docile
Sep 16, 2015
This comment has been removed by a moderator.
nathj72
not rated yet Sep 16, 2015
@MR166 When I googled it a few sites said the cost and the wiki for hydrogen economy gives it under 'Current hydrogen market'.
nathj72
5 / 5 (1) Sep 16, 2015
@Eikka
First off hydrogen for automotive is being stored at 700 bar, not the 344 bar (5000PSI) you list. This gives an energy density of 5.6MJ/L. Gasoline is hard to beat at 32.4MJ/L. I listed it as weight because it is more important for fuel economy to minimize vehicle weight.

Hydrogen stored as a liquid is not he only method to store it. This is an area that requires significant R&D. For example, Hydrogen stored chemically can increase the density per litre. A litre of gasoline has 64% more hydrogen than a litre of just hydrogen.
SamB
5 / 5 (1) Sep 16, 2015
I was once involved in a 6 month test of industrial forklifts using drop in fuel cells. These worked very well and in fact they powered the forklifts much longer than the large heave 72V batteries they replaced. The scientists who were spearheading the study told me that Hydrogen was very very cheap and the many natural gas producers were giving it away rather than flare it off. I think this technology has huge potential. The hydrogen tank for the forklifts were about 4' long and 1.5' in diameter, made of carbon fiber to hold the tremendous pressure of the liquid hydrogen.
Eikka
5 / 5 (1) Sep 16, 2015
First off hydrogen for automotive is being stored at 700 bar, not the 344 bar (5000PSI) you list.


That's hardly the point. 5000 PSI is already a ridiculously high pressure that requires expensive reinforced composite bottles and rigorous safety management.

Compressing the hydrogen to such huge pressures when you're filling a tank is also difficult, because the gas heats up tremendously when you squeeze it, which also results in a loss of energy. That's why scuba tanks are often filled submerged in water. The other reason is that the water absorbs the energy if they happen to burst.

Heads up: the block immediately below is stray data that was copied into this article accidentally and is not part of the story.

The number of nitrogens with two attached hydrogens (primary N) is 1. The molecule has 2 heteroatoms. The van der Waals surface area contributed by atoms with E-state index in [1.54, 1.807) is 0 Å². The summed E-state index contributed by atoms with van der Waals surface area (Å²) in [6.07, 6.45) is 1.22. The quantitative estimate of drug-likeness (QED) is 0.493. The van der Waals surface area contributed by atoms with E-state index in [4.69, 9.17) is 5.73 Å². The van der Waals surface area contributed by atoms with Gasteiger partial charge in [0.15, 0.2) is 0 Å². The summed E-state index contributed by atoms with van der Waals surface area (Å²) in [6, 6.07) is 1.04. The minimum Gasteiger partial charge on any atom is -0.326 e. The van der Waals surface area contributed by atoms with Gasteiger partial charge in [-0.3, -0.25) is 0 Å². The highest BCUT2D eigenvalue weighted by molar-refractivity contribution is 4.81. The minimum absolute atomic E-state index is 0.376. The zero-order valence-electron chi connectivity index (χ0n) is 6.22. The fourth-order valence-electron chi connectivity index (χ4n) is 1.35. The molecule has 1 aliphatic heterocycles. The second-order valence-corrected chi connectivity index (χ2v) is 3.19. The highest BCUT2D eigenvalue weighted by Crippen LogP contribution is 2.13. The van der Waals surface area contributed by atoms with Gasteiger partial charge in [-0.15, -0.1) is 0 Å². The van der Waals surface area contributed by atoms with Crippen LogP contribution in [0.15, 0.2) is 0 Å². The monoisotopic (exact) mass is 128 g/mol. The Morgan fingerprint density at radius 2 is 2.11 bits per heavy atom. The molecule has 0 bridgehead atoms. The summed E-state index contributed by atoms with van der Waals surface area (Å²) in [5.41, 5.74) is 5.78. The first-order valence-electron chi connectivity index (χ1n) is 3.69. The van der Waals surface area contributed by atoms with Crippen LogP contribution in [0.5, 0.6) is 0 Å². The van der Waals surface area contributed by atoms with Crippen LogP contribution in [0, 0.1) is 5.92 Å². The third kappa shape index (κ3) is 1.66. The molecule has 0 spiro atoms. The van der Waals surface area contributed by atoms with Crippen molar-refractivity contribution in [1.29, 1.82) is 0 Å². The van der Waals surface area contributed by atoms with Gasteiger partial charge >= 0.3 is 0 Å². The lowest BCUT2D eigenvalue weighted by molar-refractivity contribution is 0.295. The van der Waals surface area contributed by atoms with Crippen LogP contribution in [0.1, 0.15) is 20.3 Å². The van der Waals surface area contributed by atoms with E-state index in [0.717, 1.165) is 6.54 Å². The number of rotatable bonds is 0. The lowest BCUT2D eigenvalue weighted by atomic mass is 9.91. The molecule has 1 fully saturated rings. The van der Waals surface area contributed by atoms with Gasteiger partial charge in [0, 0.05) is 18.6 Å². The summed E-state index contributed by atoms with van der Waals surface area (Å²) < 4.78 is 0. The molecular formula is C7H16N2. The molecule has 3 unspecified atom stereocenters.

Hydrogen stored chemically can increase the density per litre.


But then we're really in the realm of synthetic hydrocarbon fuels, like power-to-methane schemes, and such fuels are not usable in cars that use PEM fuel cells that we are seeing developed right now.
Eikka
not rated yet Sep 16, 2015
The hydrogen tank for the forklifts were about 4' long and 1.5' in diameter, made of carbon fiber to hold the tremendous pressure of the liquid hydrogen.


That was not liquid hydrogen but compressed hydrogen. Liquid hydrogen expands 851 times in volume as it boils, and there's no tank that can hold the pressure - at least none that would also be thermally insulating enough. Reason being that liquid hydrogen is so cold that it makes everything brittle.

Liquid hydrogen tanks are designed to be thermally insulating first to slow down the boiling, and vent any excess gas. In other words, they're delebrately made to leak continuously to prevent a pressure explosion. When in use of course, the gas goes to the engine. When they sit, they leak.

MR166
5 / 5 (2) Sep 16, 2015
Most of the H2 produced today is made from natural gas. Thus there will be no real Co2 or fossil fuel savings until H2 can economically be produced from water and transported to the filling sites. Energy and infrastructure wise it makes a lot more sense to natural gas as a transportation fuel.